The Purana (पुराण, purāṇas) refers to Sanskrit literature preserving ancient India’s vast cultural history, including historical legends, religious ceremonies, various arts and sciences. The eighteen mahapuranas total over 400,000 shlokas (metrical couplets) and date to at least several centuries BCE.
Languages of India and abroad
Sanskrit dictionarySource: DDSA: The practical Sanskrit-English dictionary
1) a lion.
2) learned; वैद्यपञ्चाननः (vaidyapañcānanaḥ).
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1) epithets of Śiva.
2) a lion (so called because its mouth is generally wide open; pañcam ānanaṃ yasya), (often used at the end of names of learned men to express great learning or respect; nyāya°, tarka° &c. e. g. jagannāthatarkapañcānana); see पञ्च (pañca) a.
3) the sign Leo of the zodiac.
-nī an epithet of Durgā.
Derivable forms: pañcāsyaḥ (पञ्चास्यः).Source: Cologne Digital Sanskrit Dictionaries: Shabda-Sagara Sanskrit-English Dictionary
(-syaḥ-syā) 1. A lion. 2. Siva, E. pañca spreading, and āsya a face.Source: Cologne Digital Sanskrit Dictionaries: Benfey Sanskrit-English Dictionary
Pañcāsya (पञ्चास्य).—[-n], I. adj. 1. having five faces. 2. having five edges, Mahābhārata 7, 1710. Ii. m. A lion.
Pañcāsya is a Sanskrit compound consisting of the terms pañca and āsya (आस्य).Source: Cologne Digital Sanskrit Dictionaries: Cappeller Sanskrit-English Dictionary
Pañcāsya (पञ्चास्य).—[adjective] five-faced or five-pointed.Source: Cologne Digital Sanskrit Dictionaries: Monier-Williams Sanskrit-English Dictionary
1) Pañcāsya (पञ्चास्य):—[from pañca] mfn. 5-faced, 5-headed, [Mahābhārata; Harivaṃśa]; 5-pointed (as an arrow), [Mahābhārata]
2) [v.s. ...] m. a lion, [Kāvya literature]
3) [v.s. ...] Name of a [particular] strong medicine, [Rasaratnākara]Source: Cologne Digital Sanskrit Dictionaries: Yates Sanskrit-English Dictionary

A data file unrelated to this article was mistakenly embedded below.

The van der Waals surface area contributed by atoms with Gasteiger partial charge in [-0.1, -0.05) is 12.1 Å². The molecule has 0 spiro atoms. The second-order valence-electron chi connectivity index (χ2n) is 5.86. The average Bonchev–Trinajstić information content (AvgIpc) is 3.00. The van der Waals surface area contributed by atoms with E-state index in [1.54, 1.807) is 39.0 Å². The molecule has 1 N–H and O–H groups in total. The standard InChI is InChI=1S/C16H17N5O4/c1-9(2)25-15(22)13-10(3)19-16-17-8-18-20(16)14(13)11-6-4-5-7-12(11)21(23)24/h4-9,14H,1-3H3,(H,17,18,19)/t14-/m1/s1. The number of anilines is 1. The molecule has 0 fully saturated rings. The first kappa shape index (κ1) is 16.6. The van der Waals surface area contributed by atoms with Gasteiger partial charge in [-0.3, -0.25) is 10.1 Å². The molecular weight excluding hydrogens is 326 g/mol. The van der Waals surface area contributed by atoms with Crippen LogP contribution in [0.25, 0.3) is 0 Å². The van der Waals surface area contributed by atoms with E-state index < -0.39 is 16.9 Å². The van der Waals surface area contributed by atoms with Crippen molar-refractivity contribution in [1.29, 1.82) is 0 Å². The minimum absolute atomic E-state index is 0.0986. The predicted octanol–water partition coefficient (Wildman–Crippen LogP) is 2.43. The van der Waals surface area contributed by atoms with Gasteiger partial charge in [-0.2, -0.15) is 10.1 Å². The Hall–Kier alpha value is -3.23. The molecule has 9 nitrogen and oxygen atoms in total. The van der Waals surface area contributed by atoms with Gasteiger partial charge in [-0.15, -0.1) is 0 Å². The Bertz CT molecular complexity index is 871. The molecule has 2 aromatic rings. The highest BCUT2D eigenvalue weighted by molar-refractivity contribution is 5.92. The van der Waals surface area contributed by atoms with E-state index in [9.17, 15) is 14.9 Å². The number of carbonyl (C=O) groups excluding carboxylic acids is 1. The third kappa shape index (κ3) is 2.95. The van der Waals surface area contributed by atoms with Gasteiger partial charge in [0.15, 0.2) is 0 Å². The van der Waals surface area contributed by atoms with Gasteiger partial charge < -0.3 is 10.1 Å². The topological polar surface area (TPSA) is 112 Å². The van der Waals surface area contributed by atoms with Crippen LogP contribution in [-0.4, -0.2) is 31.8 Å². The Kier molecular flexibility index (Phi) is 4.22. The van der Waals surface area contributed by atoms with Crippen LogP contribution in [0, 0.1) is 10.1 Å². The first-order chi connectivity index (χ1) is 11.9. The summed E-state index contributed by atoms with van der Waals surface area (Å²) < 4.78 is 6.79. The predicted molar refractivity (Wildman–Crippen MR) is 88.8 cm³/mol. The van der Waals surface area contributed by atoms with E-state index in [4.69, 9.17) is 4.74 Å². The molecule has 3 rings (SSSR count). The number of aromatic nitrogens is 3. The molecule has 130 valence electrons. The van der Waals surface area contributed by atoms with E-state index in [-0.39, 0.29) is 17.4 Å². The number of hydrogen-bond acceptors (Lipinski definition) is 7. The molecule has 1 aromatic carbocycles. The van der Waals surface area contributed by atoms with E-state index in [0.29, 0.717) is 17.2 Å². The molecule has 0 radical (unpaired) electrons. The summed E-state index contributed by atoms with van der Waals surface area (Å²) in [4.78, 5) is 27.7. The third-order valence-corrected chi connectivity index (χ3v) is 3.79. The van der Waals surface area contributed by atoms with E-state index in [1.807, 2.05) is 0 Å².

Pañcāsya (पञ्चास्य):—[pañcā+sya] (syaḥ) 1. m. A lion.
[Sanskrit to German]
Sanskrit, also spelled संस्कृतम् (saṃskṛtam), is an ancient language of India commonly seen as the grandmother of the Indo-European language family (even English!). Closely allied with Prakrit and Pali, Sanskrit is more exhaustive in both grammar and terms and has the most extensive collection of literature in the world, greatly surpassing its sister-languages Greek and Latin.
See also (Relevant definitions)
Search found 11 books and stories containing Pancasya, Pañcāsya, Panca-asya, Pañca-āsya, Pancan-asya, Pañcan-āsya; (plurals include: Pancasyas, Pañcāsyas, asyas, āsyas). You can also click to the full overview containing English textual excerpts. Below are direct links for the most relevant articles:
The Linga Purana (by J. L. Shastri)
Chapter 25 - Method of Ācamana and Ablution (snānavidhi) < [Section 1 - Uttarabhāga]
Chapter 103 - The glory of Śakti (pārvatī-vivāha) < [Section 1 - Uttarabhāga]
Bhakti-rasamrta-sindhu (by Śrīla Rūpa Gosvāmī)
Taittiriya Upanishad Bhashya Vartika (by R. Balasubramanian)
Animal Kingdom (Tiryak) in Epics (by Saranya P.S)
The Shiva Purana (by J. L. Shastri)
Chapter 33 - The March of Vīrabhadra < [Section 2.2 - Rudra-saṃhitā (2): Satī-khaṇḍa]
Chapter 33 - March of The Victorious Lord Śiva < [Section 2.5 - Rudra-saṃhitā (5): Yuddha-khaṇḍa]
The Skanda Purana (by G. V. Tagare)
Chapter 65 - Manifestation of Parāśareśvarādi Liṅgas < [Section 2 - Uttarārdha]
Chapter 57 - Manifestation of Dhuṇḍhi Vināyaka and Fifty-six Vināyakas < [Section 2 - Uttarārdha]
Chapter 85 - Granting of Boons to Durvāsas < [Section 2 - Uttarārdha]